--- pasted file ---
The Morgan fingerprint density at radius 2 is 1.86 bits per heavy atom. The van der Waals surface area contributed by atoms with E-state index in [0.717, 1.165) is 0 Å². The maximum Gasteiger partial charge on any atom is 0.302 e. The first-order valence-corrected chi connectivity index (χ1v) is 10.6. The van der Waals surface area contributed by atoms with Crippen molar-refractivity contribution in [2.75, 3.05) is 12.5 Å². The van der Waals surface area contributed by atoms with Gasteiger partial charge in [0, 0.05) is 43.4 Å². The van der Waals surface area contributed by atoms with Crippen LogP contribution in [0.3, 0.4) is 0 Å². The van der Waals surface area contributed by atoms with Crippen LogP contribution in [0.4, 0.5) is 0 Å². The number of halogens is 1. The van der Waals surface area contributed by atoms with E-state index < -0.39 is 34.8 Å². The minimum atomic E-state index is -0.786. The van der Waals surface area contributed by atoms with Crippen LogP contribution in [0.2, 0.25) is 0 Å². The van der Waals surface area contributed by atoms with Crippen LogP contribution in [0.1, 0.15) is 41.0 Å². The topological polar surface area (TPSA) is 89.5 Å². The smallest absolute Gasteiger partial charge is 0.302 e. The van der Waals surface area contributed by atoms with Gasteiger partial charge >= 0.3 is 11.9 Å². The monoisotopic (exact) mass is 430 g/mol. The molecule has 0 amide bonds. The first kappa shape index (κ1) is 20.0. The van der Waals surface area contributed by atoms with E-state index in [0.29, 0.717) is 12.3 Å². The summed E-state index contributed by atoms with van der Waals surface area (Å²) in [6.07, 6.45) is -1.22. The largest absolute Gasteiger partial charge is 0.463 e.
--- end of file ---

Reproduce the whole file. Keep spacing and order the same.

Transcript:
The Morgan fingerprint density at radius 2 is 1.86 bits per heavy atom. The van der Waals surface area contributed by atoms with E-state index in [0.717, 1.165) is 0 Å². The maximum Gasteiger partial charge on any atom is 0.302 e. The first-order valence-corrected chi connectivity index (χ1v) is 10.6. The van der Waals surface area contributed by atoms with Crippen molar-refractivity contribution in [2.75, 3.05) is 12.5 Å². The van der Waals surface area contributed by atoms with Gasteiger partial charge in [0, 0.05) is 43.4 Å². The van der Waals surface area contributed by atoms with Crippen LogP contribution in [0.3, 0.4) is 0 Å². The van der Waals surface area contributed by atoms with Crippen LogP contribution in [0.4, 0.5) is 0 Å². The number of halogens is 1. The van der Waals surface area contributed by atoms with E-state index < -0.39 is 34.8 Å². The minimum atomic E-state index is -0.786. The van der Waals surface area contributed by atoms with Crippen LogP contribution in [0.2, 0.25) is 0 Å². The van der Waals surface area contributed by atoms with Crippen LogP contribution in [0.1, 0.15) is 41.0 Å². The topological polar surface area (TPSA) is 89.5 Å². The smallest absolute Gasteiger partial charge is 0.302 e. The van der Waals surface area contributed by atoms with Gasteiger partial charge >= 0.3 is 11.9 Å². The monoisotopic (exact) mass is 430 g/mol. The molecule has 0 amide bonds. The first kappa shape index (κ1) is 20.0. The van der Waals surface area contributed by atoms with E-state index in [0.29, 0.717) is 12.3 Å². The summed E-state index contributed by atoms with van der Waals surface area (Å²) in [6.07, 6.45) is -1.22. The largest absolute Gasteiger partial charge is 0.463 e.